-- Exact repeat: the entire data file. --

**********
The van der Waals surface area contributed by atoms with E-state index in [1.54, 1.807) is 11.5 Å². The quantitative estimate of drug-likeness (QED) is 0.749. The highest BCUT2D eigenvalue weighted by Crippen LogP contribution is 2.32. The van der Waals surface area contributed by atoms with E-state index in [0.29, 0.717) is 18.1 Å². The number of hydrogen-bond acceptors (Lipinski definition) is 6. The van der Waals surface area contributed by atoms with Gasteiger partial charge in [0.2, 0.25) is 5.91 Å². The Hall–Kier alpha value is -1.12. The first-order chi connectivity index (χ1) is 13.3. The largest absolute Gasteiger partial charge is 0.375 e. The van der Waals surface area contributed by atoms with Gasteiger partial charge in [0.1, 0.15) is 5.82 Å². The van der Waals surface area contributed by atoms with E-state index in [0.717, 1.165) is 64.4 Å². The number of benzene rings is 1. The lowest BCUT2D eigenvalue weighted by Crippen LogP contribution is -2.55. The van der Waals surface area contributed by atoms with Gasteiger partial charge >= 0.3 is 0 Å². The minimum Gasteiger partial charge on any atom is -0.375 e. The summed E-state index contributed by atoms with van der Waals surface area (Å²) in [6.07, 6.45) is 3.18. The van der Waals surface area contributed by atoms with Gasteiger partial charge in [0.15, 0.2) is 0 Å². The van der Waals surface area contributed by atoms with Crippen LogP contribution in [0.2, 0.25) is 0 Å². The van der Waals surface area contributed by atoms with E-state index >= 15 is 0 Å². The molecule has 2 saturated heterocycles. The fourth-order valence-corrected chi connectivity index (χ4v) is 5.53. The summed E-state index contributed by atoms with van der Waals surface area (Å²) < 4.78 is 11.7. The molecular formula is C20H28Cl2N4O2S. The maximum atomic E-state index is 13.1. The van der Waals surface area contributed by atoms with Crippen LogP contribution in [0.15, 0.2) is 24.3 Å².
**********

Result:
The van der Waals surface area contributed by atoms with E-state index in [1.54, 1.807) is 11.5 Å². The quantitative estimate of drug-likeness (QED) is 0.749. The highest BCUT2D eigenvalue weighted by Crippen LogP contribution is 2.32. The van der Waals surface area contributed by atoms with E-state index in [0.29, 0.717) is 18.1 Å². The number of hydrogen-bond acceptors (Lipinski definition) is 6. The van der Waals surface area contributed by atoms with Gasteiger partial charge in [0.2, 0.25) is 5.91 Å². The Hall–Kier alpha value is -1.12. The first-order chi connectivity index (χ1) is 13.3. The largest absolute Gasteiger partial charge is 0.375 e. The van der Waals surface area contributed by atoms with Gasteiger partial charge in [0.1, 0.15) is 5.82 Å². The van der Waals surface area contributed by atoms with E-state index in [0.717, 1.165) is 64.4 Å². The number of benzene rings is 1. The lowest BCUT2D eigenvalue weighted by Crippen LogP contribution is -2.55. The van der Waals surface area contributed by atoms with Gasteiger partial charge >= 0.3 is 0 Å². The minimum Gasteiger partial charge on any atom is -0.375 e. The summed E-state index contributed by atoms with van der Waals surface area (Å²) in [6.07, 6.45) is 3.18. The van der Waals surface area contributed by atoms with Gasteiger partial charge in [0.15, 0.2) is 0 Å². The van der Waals surface area contributed by atoms with Crippen LogP contribution in [0.2, 0.25) is 0 Å². The van der Waals surface area contributed by atoms with E-state index >= 15 is 0 Å². The molecule has 2 saturated heterocycles. The fourth-order valence-corrected chi connectivity index (χ4v) is 5.53. The summed E-state index contributed by atoms with van der Waals surface area (Å²) < 4.78 is 11.7. The molecular formula is C20H28Cl2N4O2S. The maximum atomic E-state index is 13.1. The van der Waals surface area contributed by atoms with Crippen LogP contribution in [0.15, 0.2) is 24.3 Å².